Electrical pulses allow paralysed motorcyclist to walk again

Implants attached to spinal cords have allowed badly injured patients to walk, swim and cycle

Paralysed man takes first steps thanks to spinal implant

Paralysed man takes first steps thanks to spinal implant
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An Italian man left paralysed from the waist down by a motorbike accident five years ago can now walk for a kilometre because of a revolutionary medical breakthrough using electrical pulses to move his limbs.

Michel Roccati suffered life-changing injuries in 2017 but the new technique — that marries artificial intelligence with electrical implants fitted to an undamaged section of his spinal cord — has allowed him to live independently.

Video released by researchers shows Mr Roccati taking steps with the aid of a specially-adapted walker. He was able to take his first steps immediately after the implants were fitted.

By following a rigorous training regime he is now able to walk up stairs and live independently in an apartment close to his parents’ home.

“After the first day, I was able to walk if the body was supported,” said Mr Roccati, who was aged 29 when the treatment started. “That was very emotional.”

The treatment has been successfully repeated with two other men, aged 32 and 41, who were also left paralysed from the waist down after motorbike accidents. They have been able to swim and cycle after the treatment, according to a paper in Nature Medicine published today.

The researchers say the challenge is now to scale up the use of the technique to help more people and to further develop the process so it can be controlled by a smartphone and a mini computer embedded in the body.

The system that has allowed Mr Roccati to change his life is controlled by two buttons on his walker that are linked wirelessly to a tablet computer.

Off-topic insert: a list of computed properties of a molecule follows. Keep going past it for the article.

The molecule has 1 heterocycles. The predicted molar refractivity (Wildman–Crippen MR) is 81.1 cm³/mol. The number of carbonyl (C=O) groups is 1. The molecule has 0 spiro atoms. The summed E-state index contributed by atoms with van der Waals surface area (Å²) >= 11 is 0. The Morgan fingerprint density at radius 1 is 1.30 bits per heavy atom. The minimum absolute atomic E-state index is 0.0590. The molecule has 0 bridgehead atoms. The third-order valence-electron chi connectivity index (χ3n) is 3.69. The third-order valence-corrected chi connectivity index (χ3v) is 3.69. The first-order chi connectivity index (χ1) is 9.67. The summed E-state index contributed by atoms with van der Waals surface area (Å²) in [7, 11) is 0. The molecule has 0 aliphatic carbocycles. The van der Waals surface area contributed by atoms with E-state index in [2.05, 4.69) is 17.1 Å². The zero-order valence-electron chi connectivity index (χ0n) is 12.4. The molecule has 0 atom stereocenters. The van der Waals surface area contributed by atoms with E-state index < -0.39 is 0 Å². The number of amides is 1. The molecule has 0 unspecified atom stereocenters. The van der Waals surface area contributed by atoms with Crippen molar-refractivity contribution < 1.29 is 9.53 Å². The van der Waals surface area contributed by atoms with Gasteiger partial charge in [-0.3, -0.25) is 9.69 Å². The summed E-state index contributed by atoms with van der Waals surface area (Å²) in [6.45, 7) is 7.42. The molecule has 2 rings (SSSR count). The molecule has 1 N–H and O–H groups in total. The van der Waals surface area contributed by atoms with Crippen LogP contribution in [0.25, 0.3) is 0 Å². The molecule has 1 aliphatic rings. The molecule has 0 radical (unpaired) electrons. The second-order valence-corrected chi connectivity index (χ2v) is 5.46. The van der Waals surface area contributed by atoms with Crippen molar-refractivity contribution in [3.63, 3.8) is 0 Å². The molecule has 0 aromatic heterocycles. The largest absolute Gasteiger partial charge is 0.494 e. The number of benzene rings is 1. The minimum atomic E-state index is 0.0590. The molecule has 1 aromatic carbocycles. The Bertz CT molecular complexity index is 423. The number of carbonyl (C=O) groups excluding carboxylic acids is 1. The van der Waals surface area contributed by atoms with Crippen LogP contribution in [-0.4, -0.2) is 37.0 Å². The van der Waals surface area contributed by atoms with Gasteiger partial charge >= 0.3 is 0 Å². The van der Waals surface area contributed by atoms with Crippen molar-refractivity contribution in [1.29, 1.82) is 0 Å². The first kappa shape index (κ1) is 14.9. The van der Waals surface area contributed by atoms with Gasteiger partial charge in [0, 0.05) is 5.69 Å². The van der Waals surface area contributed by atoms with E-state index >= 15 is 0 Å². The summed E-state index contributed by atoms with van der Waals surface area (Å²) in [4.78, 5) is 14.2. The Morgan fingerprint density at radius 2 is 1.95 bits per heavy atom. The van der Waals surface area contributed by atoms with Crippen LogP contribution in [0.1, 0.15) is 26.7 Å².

Michel Roccati, an Italian, who was paralysed from the waist down after a motorcycle accident, walks with the aid of electrical stimulation. EPFL

It forwards the signal to a pacemaker fitted in Mr Roccati’s abdomen, which in turn triggers the implants that stimulate spinal neurons, allowing his legs to move.

Electrical stimulation of the spinal cords has been used before but only by adapting technology that was originally designed to treat pain. Researchers hope that the new technique will work better and improve the range of movement.

“Our stimulation algorithms are still based on imitating nature,” said Prof Grégoire Courtine, from one of the co-developers of the system based in Lausanne, Switzerland.

“By controlling these implants, we can activate the spinal cord like the brain would do naturally to have the patient stand, walk, swim or ride a bike, for example.”

“All three patients were able to stand, walk, pedal, swim and control their torso movements in just one day, after their implants were activated.”

“We need one day to have this technology to be treatment available for everyone. It's not the case yet, but it hopefully will be in within a few years.”

Updated: February 10, 2022, 10:22 AM